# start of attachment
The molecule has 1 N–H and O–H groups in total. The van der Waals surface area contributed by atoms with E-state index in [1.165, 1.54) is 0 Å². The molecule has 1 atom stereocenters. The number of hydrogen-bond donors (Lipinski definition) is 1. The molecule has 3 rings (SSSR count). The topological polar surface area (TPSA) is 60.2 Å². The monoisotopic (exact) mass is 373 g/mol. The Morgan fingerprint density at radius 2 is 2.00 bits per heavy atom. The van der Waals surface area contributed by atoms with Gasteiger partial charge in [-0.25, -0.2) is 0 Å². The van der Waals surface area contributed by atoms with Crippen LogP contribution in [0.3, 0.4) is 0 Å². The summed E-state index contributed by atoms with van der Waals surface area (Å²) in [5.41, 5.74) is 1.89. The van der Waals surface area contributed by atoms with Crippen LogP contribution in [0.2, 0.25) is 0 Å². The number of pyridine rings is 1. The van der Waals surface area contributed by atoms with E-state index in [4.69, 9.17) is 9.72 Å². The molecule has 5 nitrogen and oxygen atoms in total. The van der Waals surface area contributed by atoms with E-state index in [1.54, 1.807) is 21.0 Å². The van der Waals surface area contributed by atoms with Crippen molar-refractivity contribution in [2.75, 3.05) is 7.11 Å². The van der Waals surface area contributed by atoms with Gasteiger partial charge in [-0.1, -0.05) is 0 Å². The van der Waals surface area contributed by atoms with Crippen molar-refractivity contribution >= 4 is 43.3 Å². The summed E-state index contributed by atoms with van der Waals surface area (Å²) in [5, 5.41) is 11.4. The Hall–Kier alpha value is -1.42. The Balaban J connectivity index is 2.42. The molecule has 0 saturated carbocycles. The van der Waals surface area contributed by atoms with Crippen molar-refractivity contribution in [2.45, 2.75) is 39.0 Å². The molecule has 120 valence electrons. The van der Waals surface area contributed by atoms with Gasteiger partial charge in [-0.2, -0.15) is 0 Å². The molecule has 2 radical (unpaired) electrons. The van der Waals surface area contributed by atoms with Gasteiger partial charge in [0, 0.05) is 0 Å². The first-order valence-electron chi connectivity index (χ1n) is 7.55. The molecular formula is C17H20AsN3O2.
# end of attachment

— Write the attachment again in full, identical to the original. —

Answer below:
The molecule has 1 N–H and O–H groups in total. The van der Waals surface area contributed by atoms with E-state index in [1.165, 1.54) is 0 Å². The molecule has 1 atom stereocenters. The number of hydrogen-bond donors (Lipinski definition) is 1. The molecule has 3 rings (SSSR count). The topological polar surface area (TPSA) is 60.2 Å². The monoisotopic (exact) mass is 373 g/mol. The Morgan fingerprint density at radius 2 is 2.00 bits per heavy atom. The van der Waals surface area contributed by atoms with Gasteiger partial charge in [-0.25, -0.2) is 0 Å². The van der Waals surface area contributed by atoms with Crippen LogP contribution in [0.3, 0.4) is 0 Å². The summed E-state index contributed by atoms with van der Waals surface area (Å²) in [5.41, 5.74) is 1.89. The van der Waals surface area contributed by atoms with Crippen LogP contribution in [0.2, 0.25) is 0 Å². The number of pyridine rings is 1. The van der Waals surface area contributed by atoms with E-state index in [4.69, 9.17) is 9.72 Å². The molecule has 5 nitrogen and oxygen atoms in total. The van der Waals surface area contributed by atoms with E-state index in [1.54, 1.807) is 21.0 Å². The van der Waals surface area contributed by atoms with Crippen molar-refractivity contribution in [2.75, 3.05) is 7.11 Å². The van der Waals surface area contributed by atoms with Gasteiger partial charge in [-0.1, -0.05) is 0 Å². The van der Waals surface area contributed by atoms with Crippen molar-refractivity contribution >= 4 is 43.3 Å². The summed E-state index contributed by atoms with van der Waals surface area (Å²) in [5, 5.41) is 11.4. The Hall–Kier alpha value is -1.42. The Balaban J connectivity index is 2.42. The molecule has 0 saturated carbocycles. The van der Waals surface area contributed by atoms with Crippen molar-refractivity contribution in [2.45, 2.75) is 39.0 Å². The molecule has 120 valence electrons. The van der Waals surface area contributed by atoms with Gasteiger partial charge in [-0.2, -0.15) is 0 Å². The molecule has 2 radical (unpaired) electrons. The van der Waals surface area contributed by atoms with Gasteiger partial charge in [0, 0.05) is 0 Å². The first-order valence-electron chi connectivity index (χ1n) is 7.55. The molecular formula is C17H20AsN3O2.